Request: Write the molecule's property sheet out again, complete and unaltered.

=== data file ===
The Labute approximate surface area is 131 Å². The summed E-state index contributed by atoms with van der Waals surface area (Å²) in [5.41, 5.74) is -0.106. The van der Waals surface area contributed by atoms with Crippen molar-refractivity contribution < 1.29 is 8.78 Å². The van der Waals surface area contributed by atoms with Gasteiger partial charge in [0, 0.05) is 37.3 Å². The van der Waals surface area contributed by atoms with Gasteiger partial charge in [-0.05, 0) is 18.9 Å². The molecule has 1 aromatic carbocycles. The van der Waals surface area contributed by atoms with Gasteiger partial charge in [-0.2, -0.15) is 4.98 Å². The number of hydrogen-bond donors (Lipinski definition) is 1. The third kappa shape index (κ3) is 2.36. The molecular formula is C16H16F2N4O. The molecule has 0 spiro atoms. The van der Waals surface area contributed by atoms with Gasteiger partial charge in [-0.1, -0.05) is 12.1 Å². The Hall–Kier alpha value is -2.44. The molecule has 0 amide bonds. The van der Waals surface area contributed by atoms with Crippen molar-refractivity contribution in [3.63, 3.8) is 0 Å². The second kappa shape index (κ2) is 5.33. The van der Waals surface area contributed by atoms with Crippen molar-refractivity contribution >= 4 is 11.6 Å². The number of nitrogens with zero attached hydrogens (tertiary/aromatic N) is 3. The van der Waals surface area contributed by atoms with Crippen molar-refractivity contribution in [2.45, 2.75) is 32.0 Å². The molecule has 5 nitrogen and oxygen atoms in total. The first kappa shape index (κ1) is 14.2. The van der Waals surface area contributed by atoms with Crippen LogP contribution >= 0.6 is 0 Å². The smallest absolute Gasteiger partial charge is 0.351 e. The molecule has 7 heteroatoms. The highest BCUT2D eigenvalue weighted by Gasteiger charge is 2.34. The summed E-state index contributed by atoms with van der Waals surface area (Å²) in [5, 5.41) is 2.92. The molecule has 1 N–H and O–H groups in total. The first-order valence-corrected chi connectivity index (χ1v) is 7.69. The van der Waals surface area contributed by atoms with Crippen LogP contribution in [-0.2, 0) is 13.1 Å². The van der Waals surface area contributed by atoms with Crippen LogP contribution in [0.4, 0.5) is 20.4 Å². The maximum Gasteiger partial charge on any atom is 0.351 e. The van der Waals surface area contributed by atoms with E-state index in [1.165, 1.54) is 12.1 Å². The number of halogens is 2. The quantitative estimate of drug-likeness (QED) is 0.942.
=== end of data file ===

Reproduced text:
The Labute approximate surface area is 131 Å². The summed E-state index contributed by atoms with van der Waals surface area (Å²) in [5.41, 5.74) is -0.106. The van der Waals surface area contributed by atoms with Crippen molar-refractivity contribution < 1.29 is 8.78 Å². The van der Waals surface area contributed by atoms with Gasteiger partial charge in [0, 0.05) is 37.3 Å². The van der Waals surface area contributed by atoms with Gasteiger partial charge in [-0.05, 0) is 18.9 Å². The molecule has 1 aromatic carbocycles. The van der Waals surface area contributed by atoms with Gasteiger partial charge in [-0.2, -0.15) is 4.98 Å². The number of hydrogen-bond donors (Lipinski definition) is 1. The third kappa shape index (κ3) is 2.36. The molecular formula is C16H16F2N4O. The molecule has 0 spiro atoms. The van der Waals surface area contributed by atoms with Gasteiger partial charge in [-0.1, -0.05) is 12.1 Å². The Hall–Kier alpha value is -2.44. The molecule has 0 amide bonds. The van der Waals surface area contributed by atoms with Crippen molar-refractivity contribution in [3.63, 3.8) is 0 Å². The second kappa shape index (κ2) is 5.33. The van der Waals surface area contributed by atoms with Crippen molar-refractivity contribution >= 4 is 11.6 Å². The number of nitrogens with zero attached hydrogens (tertiary/aromatic N) is 3. The van der Waals surface area contributed by atoms with Crippen molar-refractivity contribution in [2.45, 2.75) is 32.0 Å². The molecule has 5 nitrogen and oxygen atoms in total. The first kappa shape index (κ1) is 14.2. The van der Waals surface area contributed by atoms with Crippen LogP contribution >= 0.6 is 0 Å². The smallest absolute Gasteiger partial charge is 0.351 e. The molecule has 7 heteroatoms. The highest BCUT2D eigenvalue weighted by Gasteiger charge is 2.34. The summed E-state index contributed by atoms with van der Waals surface area (Å²) in [5, 5.41) is 2.92. The molecule has 1 N–H and O–H groups in total. The first-order valence-corrected chi connectivity index (χ1v) is 7.69. The van der Waals surface area contributed by atoms with Crippen LogP contribution in [-0.2, 0) is 13.1 Å². The van der Waals surface area contributed by atoms with Crippen LogP contribution in [0.4, 0.5) is 20.4 Å². The maximum Gasteiger partial charge on any atom is 0.351 e. The van der Waals surface area contributed by atoms with E-state index in [1.165, 1.54) is 12.1 Å². The number of halogens is 2. The quantitative estimate of drug-likeness (QED) is 0.942.